Appendix C - Troubleshooting Q&A of the Pilot’s Guide for
more details.
Parallel Track allows you to create a parallel course
offset of 1 to 99 NM to the left or right of your current
flight plan. After setting a parallel track to your current
flight plan, a magenta parallel track active leg line will be
drawn offset from the original by the selected distance.
The original course line will appear in white. The aircraft
will navigate to the parallel track course line.
Points to remember with Parallel Track:
1. You must have an active flight plan.
2. The current leg must support parallel track.
3. Parallel track is not allowed for the active leg of an
approach.
4. Parallel track is not allowed if the active leg is not a
track-to-fix or direct-to-fix leg.
5. Parallel track may be allowed but not the selected offset
distance.
6. Parallel Track offset waypoint is indicated with a “-p”
suffix.
Original waypoint
Parallel Track offset waypoint
12.Hold to Altitude
The Hold to Altitude legs now use baro-corrected
altitude if it is available (similar to Fix to Altitude legs).
This means that if baro-corrected altitude is available
and the required altitude is reached for the hold, the
400W/500W-series unit will automatically unsuspend
and then sequence to the next leg after the hold fix is
crossed. If baro-corrected altitude is not available, then
the behavior is the same as the Classic – the user needs
to press OBS to sequence past the hold.
See the section on Flying an Approach with a Hold in the
Procedures chapter of the Pilot’s Guide for more details.
Original flight
plan course
line
Present
Position
After setting a parallel track to your current flight plan, a
magenta parallel track line will be drawn offset from the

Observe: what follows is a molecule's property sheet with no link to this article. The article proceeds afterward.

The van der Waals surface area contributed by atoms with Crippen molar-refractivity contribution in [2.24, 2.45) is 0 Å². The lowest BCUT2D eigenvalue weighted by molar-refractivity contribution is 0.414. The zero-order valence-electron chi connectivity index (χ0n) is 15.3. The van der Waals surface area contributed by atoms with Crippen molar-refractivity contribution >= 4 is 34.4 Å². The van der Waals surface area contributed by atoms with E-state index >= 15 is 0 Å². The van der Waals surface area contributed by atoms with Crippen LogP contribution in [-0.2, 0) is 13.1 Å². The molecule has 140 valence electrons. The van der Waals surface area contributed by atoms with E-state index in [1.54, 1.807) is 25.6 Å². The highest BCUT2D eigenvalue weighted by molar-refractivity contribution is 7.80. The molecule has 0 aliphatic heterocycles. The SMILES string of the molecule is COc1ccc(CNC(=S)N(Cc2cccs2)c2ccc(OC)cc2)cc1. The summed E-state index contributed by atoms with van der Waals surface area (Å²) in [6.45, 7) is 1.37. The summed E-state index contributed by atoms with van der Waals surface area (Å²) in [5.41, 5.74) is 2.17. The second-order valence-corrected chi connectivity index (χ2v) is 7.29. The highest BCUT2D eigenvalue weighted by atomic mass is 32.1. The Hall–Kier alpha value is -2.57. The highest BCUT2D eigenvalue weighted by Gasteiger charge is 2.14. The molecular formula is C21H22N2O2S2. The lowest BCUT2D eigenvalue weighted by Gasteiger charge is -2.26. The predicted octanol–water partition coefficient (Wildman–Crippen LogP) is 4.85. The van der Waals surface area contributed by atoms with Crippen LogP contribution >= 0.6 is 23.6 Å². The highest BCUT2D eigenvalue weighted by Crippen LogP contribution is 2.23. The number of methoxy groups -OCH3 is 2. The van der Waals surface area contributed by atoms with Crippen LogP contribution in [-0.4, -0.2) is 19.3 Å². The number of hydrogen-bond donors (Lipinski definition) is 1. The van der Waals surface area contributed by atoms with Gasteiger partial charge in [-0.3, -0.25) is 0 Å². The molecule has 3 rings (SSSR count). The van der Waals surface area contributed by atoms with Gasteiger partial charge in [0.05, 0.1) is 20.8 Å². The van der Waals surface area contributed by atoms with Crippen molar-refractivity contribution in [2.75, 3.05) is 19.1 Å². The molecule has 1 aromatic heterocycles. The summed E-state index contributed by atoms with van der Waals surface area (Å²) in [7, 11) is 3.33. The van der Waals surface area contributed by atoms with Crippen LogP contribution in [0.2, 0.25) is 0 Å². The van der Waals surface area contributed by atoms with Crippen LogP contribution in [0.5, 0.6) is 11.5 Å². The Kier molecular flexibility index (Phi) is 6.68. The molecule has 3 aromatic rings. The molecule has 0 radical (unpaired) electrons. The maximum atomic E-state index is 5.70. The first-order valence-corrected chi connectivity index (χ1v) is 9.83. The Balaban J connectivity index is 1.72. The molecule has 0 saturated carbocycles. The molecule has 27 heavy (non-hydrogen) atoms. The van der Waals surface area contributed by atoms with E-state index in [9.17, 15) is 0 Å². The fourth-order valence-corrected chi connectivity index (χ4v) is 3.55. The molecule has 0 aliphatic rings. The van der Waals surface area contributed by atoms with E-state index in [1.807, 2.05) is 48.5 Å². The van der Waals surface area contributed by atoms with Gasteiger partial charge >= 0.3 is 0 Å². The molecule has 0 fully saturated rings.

original by the selected distance. The original course line
will be drawn in white. The aircraft will navigate to the
parallel track course line.
Navigating Along A Parallel Track
See the section on Parallel Track in the Flight Plan chapter of the Pilot’s Guide for more details.
14.Magnetic Variation Options
17.Satellite Status Page
Magnetic variation has been simplified to the choices
of Magnetic and True.
See the section on Units/Position of the Setup 1 Page in
the Aux Pages chapter of the Pilot’s Guide for more details.
The Satellite Status page has been redesigned to
provide WAAS GPS information.
15.Terrain Database
The Terrain function in Nav mode is now a standard
feature. The extensive database aids in terrain awareness.
TAWS remains as an option in the 500W series.
See the section on Terrain Operation in the Nav Pages
chapter of the Pilot’s Guide for more details.
Signal Strength
Bars
Sky View
of satellite
positions
Horizontal Figure of
Merit and Vertical
Figure of Merit
Estimated Position
Uncertainty
Satellite acquired
but not used for
position fix
16.Dead Reckoning (DR)
Dead reckoning is the process of continuing navigation based on your last known position using your
current heading, speed, time, and distance to be traveled
after a loss of GPS navigation on an active flight plan.
Navigation using dead reckoning is therefore only an
estimate and requires that you maintain the course and
speed shown on your 400W/500W unit. Dead reckoning
should not be used if any other means of navigation is
available, such as a VOR or pilotage.
Dead reckoning becomes active after a loss of GPS
position while you are navigating using an active flight
plan. A pop-up message will appear and requires pilot
input to clear the message. Dead reckoning is not available if you are in terminal or approach modes.
When Dead Reckoning is active, the ownship icon
color is changed to yellow and the To/From flag is
removed from the CDI. The Dead Reckoning annunciator (DR) appears on the left side of the map display
when GPS position is unavailable and the unit is in Dead
Reckoning mode. All external outputs dependent on
GPS position are flagged.
See the section on Dead Reckoning in the Nav Pages
chapter of the Pilot’s Guide for more details.
Current GPS Receiver
UTC Time
Status
Satellite
Numbers
Current Page in NAV
Satellite
Excluded Acquiring
Group
Satellite Satellite, not acquired, used
(page position
for
position
ready for
depends on options;
fix, and has
“INTEG”
use
see 400W/500W Series
differential
Annunciator
Display Interfaces Pilot's
corrections
shown when the required
Guide Addendum)
level of integrity is not
available
Satellite Status Page Description
See the section on the Satellite Status Page in the Nav